Pre-hibernation Behavior Of A Quebec Sketcher

I think this may be my last outdoor sketch of the year.  I was out this morning.  The temperature was 3-4 C and it was windy.  I did the basics of this sketch as quickly as my slow hand allowed.  It’s a tiny, old ‘casse-croute’ (typically this means they sell fries and poutine) on Dorchester street.

By the time I had the structure drawn, I was frozen so I headed to the library, which was nearby.  I’d snapped a photo of the building and used it to add details and color.  I think this marks the beginning of indoor season for me.

Stillman & Birn Zeta (6x9) sketchbook, Pilot Prera, Platinum Carbon Black

Stillman & Birn Zeta (6×9) sketchbook, Pilot Prera, Platinum Carbon Black

41st Worldwide Sketchcrawl – Quebec City

This is the second year that we’ve done the October worldwide sketchcrawl.  It’s a challenge for us because, by this time of year, it’s generally pretty darn cold.  Last year I learned a new French word – frissoner – which means to shiver.  So, only the intrepid among us are up for outdoor sketching in October.

This year was a bit different and our weather on Saturday was really pretty nice… for us.  You can see that we’re not wearing shorts and t-shirts,

Coatsbut Robert and Celine are merrily sketching a large building that sits high on a cliff above the Farmer’s Market, the site of our sketchcrawl.  Celine even manages to sketch while wearing these,

Gloveswhich is something I’ve never managed to do.  We made up for a lack of temperature with an abundance of laughter, talking, and sketching.  It was a great day and by my count, we had 14-15 people in attendance.  I remember, during the planning of our first sketchcrawl (June 2012), we wondered whether anyone would show up at all.  We’ve come a long way.

I did get to do some sketching and had great fun doing it but the most fun was talking with several of the newcomers to our ranks who were interested in my use of watercolor pencils (Faber-Castell Albrecht-Durer) and wondered what sketchbooks I used (Stillman & Birn).  We chatted about sketching in general, about having sketchcrawls more regularly, where to sketch during the Quebec winter, and a lot of other things.  This was a sharp contrast to my more typical loner stalking of sketching subjects in Quebec City.

Gilles Charron was one of the guys at his first sketchcrawl.  He’s been a watercolorist for a while and lamented that he should have been drawing more.  He made up for lost time, though, doing these two sketches during the event.  Aren’t they great?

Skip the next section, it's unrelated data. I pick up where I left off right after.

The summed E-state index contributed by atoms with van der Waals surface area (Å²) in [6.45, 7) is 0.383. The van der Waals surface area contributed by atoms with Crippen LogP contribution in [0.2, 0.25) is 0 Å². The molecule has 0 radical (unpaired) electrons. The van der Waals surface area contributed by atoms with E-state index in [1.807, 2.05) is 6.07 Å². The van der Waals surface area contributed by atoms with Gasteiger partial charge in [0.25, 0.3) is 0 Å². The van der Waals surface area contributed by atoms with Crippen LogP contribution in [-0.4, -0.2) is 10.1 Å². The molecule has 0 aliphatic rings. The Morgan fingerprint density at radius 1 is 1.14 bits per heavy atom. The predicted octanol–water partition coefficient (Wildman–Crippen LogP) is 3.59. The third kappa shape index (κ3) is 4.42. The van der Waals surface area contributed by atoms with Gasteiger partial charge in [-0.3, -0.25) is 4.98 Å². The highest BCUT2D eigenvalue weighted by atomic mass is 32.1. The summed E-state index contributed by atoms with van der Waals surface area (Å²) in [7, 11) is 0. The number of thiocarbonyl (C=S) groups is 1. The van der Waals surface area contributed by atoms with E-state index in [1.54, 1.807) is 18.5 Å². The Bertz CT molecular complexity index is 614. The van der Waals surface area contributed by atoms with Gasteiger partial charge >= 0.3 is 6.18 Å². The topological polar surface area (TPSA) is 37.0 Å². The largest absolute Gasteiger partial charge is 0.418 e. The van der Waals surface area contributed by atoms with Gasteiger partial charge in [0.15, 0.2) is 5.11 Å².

Croquis 1_Gilles Charron Croquis 2_Gilles Charron

 

 

 

 

Yvan Breton and Celine Poulin organized the event and a big thank you is launched in their direction.  I don’t have a photo of Yvan at this event but his art speaks volumes about his talent.  I do have a photo of both Celine and her artistic talent.

2013-10-19-FarmersMarket-YvanSketchCeline

 

 

 

 

 

 

 

I think I’ll skip posting my own sketches from the day as this post is filling up fast.  Maybe I’ll post them tomorrow.  For now, I leave you with a look at the art and faces of some of my friends

2013-10-19-FarmersMarket-41stSketchcrawland some of the sketches they did during our sketchcrawl.  Thanks to all the participants; you made the day very special.

2013-10-19-FarmersMarket-LucienSketch Bethann Claudette Legumes poirief Robert_piments Robert_Seminaire

Quebec City Street Scenes

Quebec City, particularly the older parts of the city, has many street scenes that are worthy of a sketcher’s time.  Often the streets are narrow and the buildings are connected to one another.

These form great urban scenes and the only thing that limits a sketcher is time and the place to sit while doing the sketch.  Time, scene and place to sit came together and I sketched this autumn scene.

Stillman & Birn Zeta (6x9); Pilot Prera w/Platinum Carbon Black ink

Stillman & Birn Zeta (6×9); Pilot Prera w/Platinum Carbon Black ink

A Simple Act Of Kindness

Here in North America our society is becoming more and more coarse.  The rhetoric of our politicians has become downright rude, we all walk around with headphones one, barely acknowledging one and other and, frankly, too many of us are too afraid of too many things.  So it’s hard to continue to believe an axiom that makes life bearable – that people are good.

2013-09-30PatEnvelopeBut then something happens and things snap back into perspective.  That happened to me when I went to my mailbox and pulled this from the box.

It was addressed to me with a flair that one rarely sees.  It came from Singapore.  Singapore???  Who did I know in Singapore?  I immediately thought of the Urban Sketchers of Singapore but I’ve never met any of them.  Who could be sending me something?